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World J Methodol. Jan 20, 2022; 12(1): 32-42
Published online Jan 20, 2022. doi: 10.5662/wjm.v12.i1.32
Liver transplant allocation policies and outcomes in United States: A comprehensive review
Nyan L Latt, Mumtaz Niazi, Nikolaos T Pyrsopoulos
Nyan L Latt, Mumtaz Niazi, Nikolaos T Pyrsopoulos, Division of Gastroenterology and Hepatology, Department of Medicine, Rutgers-New Jersey Medical School, Newark, NJ 07101-1709, United States
Author contributions: Latt NL and Niazi M researched, planned, outlined and wrote the entire manuscript; Pyrsopoulos NT advised the outline, reviewed and edited the manuscript.
Conflict-of-interest statement: Dr. Pyrsopoulos reports grants from MALLINCKRODT, grants from VALEANT, grants from GILEAD, grants and other from BAYER, grants from BEIGENE, grants from GENFIT, grants from PROMETHEUS, grants from GRIFOLS, grants from INTERCEPT, grants from ZYDUS, grants and other from EISAI, other from ROCHE, grants from ABBVIE, grants from NOVARTIS, outside the submitted work.
Open-Access: This article is an open-access article that was selected by an in-house editor and fully peer-reviewed by external reviewers. It is distributed in accordance with the Creative Commons Attribution NonCommercial (CC BY-NC 4.0) license, which permits others to distribute, remix, adapt, build upon this work non-commercially, and license their derivative works on different terms, provided the original work is properly cited and the use is non-commercial. See:
Corresponding author: Nikolaos T Pyrsopoulos, MD, PhD, Professor, Division of Gastroenterology and Hepatology, Department of Medicine, Rutgers-New Jersey Medical School, 185 S. Orange Avenue MSB H Rm–536, Newark, NJ 07101-1709, United States.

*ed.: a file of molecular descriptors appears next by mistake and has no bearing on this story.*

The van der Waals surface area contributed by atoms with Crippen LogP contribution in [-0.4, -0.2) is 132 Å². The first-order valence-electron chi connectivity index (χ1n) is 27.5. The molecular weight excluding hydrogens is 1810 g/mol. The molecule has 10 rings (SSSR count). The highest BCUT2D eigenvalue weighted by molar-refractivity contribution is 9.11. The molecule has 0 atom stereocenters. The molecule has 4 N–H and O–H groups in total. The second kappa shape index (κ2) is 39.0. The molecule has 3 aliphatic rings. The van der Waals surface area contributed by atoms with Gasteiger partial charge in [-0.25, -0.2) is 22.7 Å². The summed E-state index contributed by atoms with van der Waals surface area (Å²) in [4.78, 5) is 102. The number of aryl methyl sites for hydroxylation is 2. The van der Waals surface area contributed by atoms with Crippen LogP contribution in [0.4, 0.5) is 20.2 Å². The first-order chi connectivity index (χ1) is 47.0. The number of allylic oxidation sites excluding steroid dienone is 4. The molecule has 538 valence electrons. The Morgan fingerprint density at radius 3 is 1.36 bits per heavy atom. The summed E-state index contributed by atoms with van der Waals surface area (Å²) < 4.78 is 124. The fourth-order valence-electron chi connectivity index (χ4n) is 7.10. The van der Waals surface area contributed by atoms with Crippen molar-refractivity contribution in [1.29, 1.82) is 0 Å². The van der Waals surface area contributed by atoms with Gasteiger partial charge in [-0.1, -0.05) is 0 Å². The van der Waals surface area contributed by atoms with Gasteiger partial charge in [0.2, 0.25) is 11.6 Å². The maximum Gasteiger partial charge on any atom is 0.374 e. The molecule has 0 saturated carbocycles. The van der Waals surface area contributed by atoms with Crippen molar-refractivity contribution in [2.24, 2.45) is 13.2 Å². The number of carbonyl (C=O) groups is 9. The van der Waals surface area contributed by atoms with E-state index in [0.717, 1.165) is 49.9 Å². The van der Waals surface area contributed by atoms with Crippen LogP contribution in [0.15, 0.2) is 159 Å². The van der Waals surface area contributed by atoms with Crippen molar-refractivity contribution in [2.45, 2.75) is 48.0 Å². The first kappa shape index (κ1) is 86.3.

Received: February 24, 2021
Peer-review started: February 24, 2021
First decision: May 6, 2021
Revised: June 21, 2021
Accepted: November 12, 2021
Article in press: November 12, 2021
Published online: January 20, 2022

Liver transplant allocation policies in the United States has evolved over 3 decades. The donor liver organs are matched, allocated and procured by the Organ Procurement and Transplantation Network which is administered by the United Network of Organ Sharing (UNOS), a not-for-profit organization governed by the United States human health services. We reviewed the evolution of liver transplant allocation policies. Prior to 2002, UNOS used Child-Turcotte-Pugh score to list and stratify patients for liver transplantation (LT). After 2002, UNOS changed its allocation policy based on model for end-stage liver disease (MELD) score. The serum sodium is the independent indicator of mortality risk in patients with chronic liver disease. The priority assignment of MELD-sodium score resulted in LT and prevented mortality on waitlist. MELD-Sodium score was implemented for liver allocation policy in 2016. Prior to the current and most recent policy, livers from adult donors were matched first to the status 1A/1B patients located within the boundaries of the UNOS regions and donor-service areas (DSA). We reviewed the disadvantages of the DSA-based allocation policies and the advantages of the newest acuity circle allocation model. We then reviewed the standard and non-standard indications for MELD exceptions and the decision-making process of the National Review Liver Review Board. Finally, we reviewed the liver transplant waitlist, donation and survival outcomes in the United States.

Keywords: Liver transplant, Allocation, Distribution, Waiting list, Policies, Acuity circles, Transplant exceptions, National Review Liver Review Board

Core Tip: The liver transplant donor allocation and distribution polices have evolved over three decades. The liver donor distribution policy has recently changed from donor-service area-based policy to the acuity circle model. The new policy is believed to work more efficiently and equitably for waitlist candidates across the United States.